Recipe: 2 easy to make summer snacks for the pan | Food

Recipe: 2 easy to make summer snacks for the pan |  Food

This is part of The Post and Courier’s Monday Meal Prep series, a monthly column about accessible weeknight recipes.

School may be out this time of year, but everyone is still hungry. The heat makes cooking in the kitchen even less fun. Take some advice from author Ali Slagle, who offers 150 “low-effort high-reward recipes” in her new cookbook, such as the two below,”I dream of dinner (so you don’t have to)† These are recipes to “meet you wherever you are: hungry, in a hurry, happy.”

Limited ingredients. Fast. Simple.

Frying Pan Chicken Thighs With Peas And Pickled Chiles

For 4 persons

With bone and skin on chicken thighs

Salt and pepper

Fresh Chili Peppers: Red Fresno or Thai


rice vinegar


Mint or dill

frozen peas

Creamy cheese: feta, Cotija or ricotta salata

Pat 2 pounds with bone, skin on chicken thighs dry and season with 1 teaspoon salt and some pepper. Drizzle 1 tablespoon olive oil in a large cast iron skillet or Dutch oven. Add the thighs, skin side down, and set to medium. Cook, undisturbed, until the skin is a deep golden brown and separates from the pan, about 15 minutes. If your stove splatters, cover the pan with a baking sheet. Turn the thighs and cook until the meat is tender, 10 to 15 minutes.

Meanwhile, thinly slice 2 fresh chiles (red Fresno, Thai). Add to a medium bowl with 1 tablespoon sugar, 3 tablespoons unseasoned rice vinegar, and 2 teaspoons salt. Pour ¼ cup boiling water over the chiles and stir to dissolve the sugar. This makes a quick pickle.

Trim 4 cups snow peas and then thinly slice them on a very sharp diagonal so they are almost shredded. Pick 1 cup mint and dill leaves.

Place the chicken skin side up on a plate, leaving the fat behind. Still on medium, add 2 cups frozen peas (10 ounces) and the pickled chili mixture to the pan. Cook, scraping bottom of pan for browned bits, until peas are tender, 3 to 4 minutes. Remove from the heat and add the green peas and herbs and crumble ½ cup of crumbly cheese (feta, Cotija, ricotta salata) on top. Stir only once or twice to coat.

More vegetarian choices for chicken in skillet:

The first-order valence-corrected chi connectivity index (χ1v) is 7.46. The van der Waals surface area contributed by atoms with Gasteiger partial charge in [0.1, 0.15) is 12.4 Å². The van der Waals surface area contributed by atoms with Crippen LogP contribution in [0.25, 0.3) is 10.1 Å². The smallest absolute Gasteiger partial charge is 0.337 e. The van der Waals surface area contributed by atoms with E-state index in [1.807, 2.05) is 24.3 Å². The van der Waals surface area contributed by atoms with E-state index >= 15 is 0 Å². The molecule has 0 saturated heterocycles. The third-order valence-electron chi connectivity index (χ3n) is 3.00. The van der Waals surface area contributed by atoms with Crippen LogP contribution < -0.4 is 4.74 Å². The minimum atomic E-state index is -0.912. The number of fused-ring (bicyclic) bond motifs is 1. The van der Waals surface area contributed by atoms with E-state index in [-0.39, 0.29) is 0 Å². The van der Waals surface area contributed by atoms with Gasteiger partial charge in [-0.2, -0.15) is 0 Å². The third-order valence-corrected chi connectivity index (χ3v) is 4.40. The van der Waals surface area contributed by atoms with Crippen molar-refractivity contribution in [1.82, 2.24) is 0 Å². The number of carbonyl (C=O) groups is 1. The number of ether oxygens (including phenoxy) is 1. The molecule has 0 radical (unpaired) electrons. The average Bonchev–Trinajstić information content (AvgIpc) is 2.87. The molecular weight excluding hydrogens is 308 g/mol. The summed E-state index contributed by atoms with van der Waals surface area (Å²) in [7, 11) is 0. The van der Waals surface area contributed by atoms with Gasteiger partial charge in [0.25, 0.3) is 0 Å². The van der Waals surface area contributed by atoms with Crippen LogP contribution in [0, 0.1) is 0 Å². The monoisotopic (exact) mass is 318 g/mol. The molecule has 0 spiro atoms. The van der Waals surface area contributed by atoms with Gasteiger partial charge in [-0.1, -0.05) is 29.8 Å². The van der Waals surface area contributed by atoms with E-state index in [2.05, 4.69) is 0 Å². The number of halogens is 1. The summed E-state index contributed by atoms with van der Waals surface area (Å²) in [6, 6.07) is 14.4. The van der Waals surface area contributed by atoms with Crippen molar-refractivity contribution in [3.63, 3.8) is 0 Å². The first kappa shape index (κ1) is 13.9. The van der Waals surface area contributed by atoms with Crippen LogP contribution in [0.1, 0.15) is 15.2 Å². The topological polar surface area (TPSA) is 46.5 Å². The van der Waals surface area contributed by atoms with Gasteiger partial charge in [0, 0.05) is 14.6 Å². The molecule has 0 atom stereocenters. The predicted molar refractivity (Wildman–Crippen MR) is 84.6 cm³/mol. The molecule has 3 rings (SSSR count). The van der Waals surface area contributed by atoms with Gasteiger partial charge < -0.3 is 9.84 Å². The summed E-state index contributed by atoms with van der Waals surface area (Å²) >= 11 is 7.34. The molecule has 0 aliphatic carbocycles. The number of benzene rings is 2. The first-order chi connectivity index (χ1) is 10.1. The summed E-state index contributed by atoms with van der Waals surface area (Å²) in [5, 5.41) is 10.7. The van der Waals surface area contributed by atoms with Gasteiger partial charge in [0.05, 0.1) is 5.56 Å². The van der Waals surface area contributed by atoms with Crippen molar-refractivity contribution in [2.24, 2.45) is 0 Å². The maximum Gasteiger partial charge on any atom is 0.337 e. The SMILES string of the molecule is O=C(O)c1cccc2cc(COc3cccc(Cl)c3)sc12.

• Asparagus + corn + turmeric + cumin seeds

• Escarole + white beans + honey + chili flakes

• Peppers + onions + za’atar

• Cauliflower + dates + dill

Swordfish With Asparagus And Beans

For 4 persons

Olive oil


red pepper flakes

Salt and pepper

Swordfish (or mahi mahi)

Canned white beans: Navy or Great Northern



Mint, dill, basil, parsley or a combination

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Swordfish with asparagus and beans. Copyright photos © 2022 by Mark Weinberg/Provided

Pour ½ cup of olive oil into a liquid measuring cup. Peel and squeeze 2 lemons into the cup (about 6 tablespoons juice). Add 1 teaspoon of red pepper flakes and season with salt and pepper.

Cut and discard the skin from 1½ pounds (1-inch-thick) swordfish steaks (or mahi mahi). Pat dry, then cut into 1-inch pieces. Season with salt and pepper.

Drain and rinse 2 (15-ounce) cans of small white beans (Marine, Great Northern). Peel and thinly slice 1 pound asparagus and 1 garlic clove. Pick a cup of mint, dill, basil, parsley or a combination of leaves.

Heat 2 tablespoons of olive oil in a large skillet over medium heat. Add the beans, asparagus, garlic and cup of water. Season with salt and pepper and cook until beans are hot and asparagus crisp, 3 to 5 minutes. Transfer to a bowl and mix in a few tablespoons of lemon dressing. Season with salt and pepper.

Heat 2 more tablespoons of olive oil in the skillet over medium heat. Add the fish and cook, stirring occasionally, until the fish flakes easily, 5 to 7 minutes. Add the herbs and fish to the beans and stir once. Season with salt and pepper and the lemon dressing. Nice warm or at room temperature.

• Delicious with orzo, Israeli couscous, bulgur or toasted breadcrumbs.

• Thinly slice your asparagus this way works for young, medium and thick spears.

Reprinted from I Dream of Dinner. Copyright © 2022 by Alexandra Slagle. Photos copyright © 2022 by Mark Weinberg. Published by Clarkson Potter, an imprint of Random House.

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